2. Math I
  3. Earth Science
  4. American History I
  5. Physical Education (mostly dance) and Health
  6. Visual Arts I
  7. String Instruments I
10th Grade
  1. English II
  2. Algebra
  3. Biology
  4. American History II
  5. Career and Technology course

11th Grade
  1. English III
  2. Geometry
  3. Chemistry or Physics
  4. Spanish I

12th Grade
  1. English IV
  2. Personal Finance
  3. Government
  4. Spanish II

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We still have many electives empty, since I am still waiting to see what he truly needs to follow his passions. Our state requires a 4 year concentration for public school students. Dean's concentration will most likely be in the arts, which can be a combination of music, theater and visual arts.

Blessings, Dawn


  1. I'm so sorry your son has depression. My brother had it at around Deans age and it made everything so much harder for him. Pressure one puts on oneself is tricky to handle. I think once adulthood is reached age becomes insignificant and you are taken at face value more than age value.
    I will be praying for Deans depression to lift x

  2. It looks like a good plan. I am sorry he feels so much pressure to catch up. I am taking an opposite approach with my 16 year old 9th grader. We will be taking 8 years to finish high school, graduating when he is 21, with Quentin.

  3. My oldest daughter has not the same challenges, but the same results of her own challenges--namely that she feels pressure to catch up to her peers. It has been frustrating, but at 17 she seems to be settling into her own skin. I hope the same for your boy!! :)

    And I wish him success in achieving his dreams!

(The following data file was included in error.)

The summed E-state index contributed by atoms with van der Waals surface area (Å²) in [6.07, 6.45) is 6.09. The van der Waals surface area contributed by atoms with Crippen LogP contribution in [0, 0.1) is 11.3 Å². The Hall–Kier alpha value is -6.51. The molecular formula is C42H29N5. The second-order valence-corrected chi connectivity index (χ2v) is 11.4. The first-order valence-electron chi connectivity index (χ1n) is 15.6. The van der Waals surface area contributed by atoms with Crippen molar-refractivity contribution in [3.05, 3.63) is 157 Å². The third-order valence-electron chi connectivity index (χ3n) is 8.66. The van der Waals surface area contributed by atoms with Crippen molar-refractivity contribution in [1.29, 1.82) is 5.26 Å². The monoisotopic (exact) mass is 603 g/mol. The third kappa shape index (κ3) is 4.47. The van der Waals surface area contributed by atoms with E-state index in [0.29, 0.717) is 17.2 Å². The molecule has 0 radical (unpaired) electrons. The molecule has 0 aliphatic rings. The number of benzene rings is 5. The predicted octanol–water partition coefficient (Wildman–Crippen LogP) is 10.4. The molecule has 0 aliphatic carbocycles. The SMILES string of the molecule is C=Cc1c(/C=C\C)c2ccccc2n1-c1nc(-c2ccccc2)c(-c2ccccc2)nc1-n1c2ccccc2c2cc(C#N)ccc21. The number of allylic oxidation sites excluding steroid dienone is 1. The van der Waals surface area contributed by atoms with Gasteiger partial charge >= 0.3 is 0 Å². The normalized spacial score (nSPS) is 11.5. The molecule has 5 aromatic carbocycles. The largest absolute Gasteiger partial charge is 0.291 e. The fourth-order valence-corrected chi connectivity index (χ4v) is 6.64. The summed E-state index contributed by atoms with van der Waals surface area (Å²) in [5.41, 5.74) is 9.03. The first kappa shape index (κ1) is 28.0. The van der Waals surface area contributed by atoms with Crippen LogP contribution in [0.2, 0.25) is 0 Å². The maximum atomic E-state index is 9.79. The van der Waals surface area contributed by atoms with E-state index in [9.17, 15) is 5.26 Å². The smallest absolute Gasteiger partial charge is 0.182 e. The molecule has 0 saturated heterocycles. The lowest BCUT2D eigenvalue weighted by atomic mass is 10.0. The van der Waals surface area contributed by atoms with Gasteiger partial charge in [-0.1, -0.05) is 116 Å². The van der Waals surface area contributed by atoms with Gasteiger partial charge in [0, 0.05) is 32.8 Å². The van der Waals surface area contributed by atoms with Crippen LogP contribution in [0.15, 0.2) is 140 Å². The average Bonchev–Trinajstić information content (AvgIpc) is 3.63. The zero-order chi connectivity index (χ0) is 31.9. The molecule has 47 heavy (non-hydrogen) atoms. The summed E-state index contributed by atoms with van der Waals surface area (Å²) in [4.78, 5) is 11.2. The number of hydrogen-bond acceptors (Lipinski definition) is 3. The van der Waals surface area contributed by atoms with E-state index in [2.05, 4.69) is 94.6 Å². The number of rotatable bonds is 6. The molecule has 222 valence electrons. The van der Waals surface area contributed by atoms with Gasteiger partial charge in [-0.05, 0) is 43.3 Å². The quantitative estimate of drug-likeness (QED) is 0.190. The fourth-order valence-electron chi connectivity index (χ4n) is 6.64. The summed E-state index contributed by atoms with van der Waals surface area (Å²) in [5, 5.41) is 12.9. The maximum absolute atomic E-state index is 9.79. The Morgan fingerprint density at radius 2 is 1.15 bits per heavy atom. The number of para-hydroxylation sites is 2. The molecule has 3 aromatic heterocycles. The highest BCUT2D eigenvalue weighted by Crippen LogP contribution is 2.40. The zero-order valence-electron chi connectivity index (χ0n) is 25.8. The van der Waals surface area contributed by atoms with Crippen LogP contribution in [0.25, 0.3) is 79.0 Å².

4. Kids are such individuals! It looks like a solid plan, and nobody will know in 10 years what age he graduated - not that he'll accept that right now probably. ;) Sometimes it is the hardest thing to give ourselves grace. Praying he finds success and contentment along the way, however it works out.

  5. Hopefully he won't be too upset if he has to take his high school career at a slightly slower pace but we'll be rooting for him to "catch" up... who knows if it really is that important to him he might just be able to pull it off. I think that the beauty of homeschooling is the ability to go at a pace we're comfortable with but it's tough when the kiddos don't agree.

  6. Looks like a great plan, Dawn!

    My oldest took pre-algebra in 9th grade because he was behind in math. He went on to take Algebra 1 and Geometry and fulfilled the requirement to take 3 math courses in highschool and tested into college math. He went on to college and graduated from the diesel tech program with an Associates degree. So keep in mind that anything he does in "highschool" counts as highschool credit. :)

  7. Great plan. We had testing done too, but probably not quite as extensive, and it was one of the best things for us. It gave us more direction in our schooling and brought to light that she is similar in some respects to Dean. We have very particular education methods to use and the rest are expected to not be as successful.

    I'm really happy that Dean was able to find out what works best for him. You've done an excellent job in structuring a high school plan for him!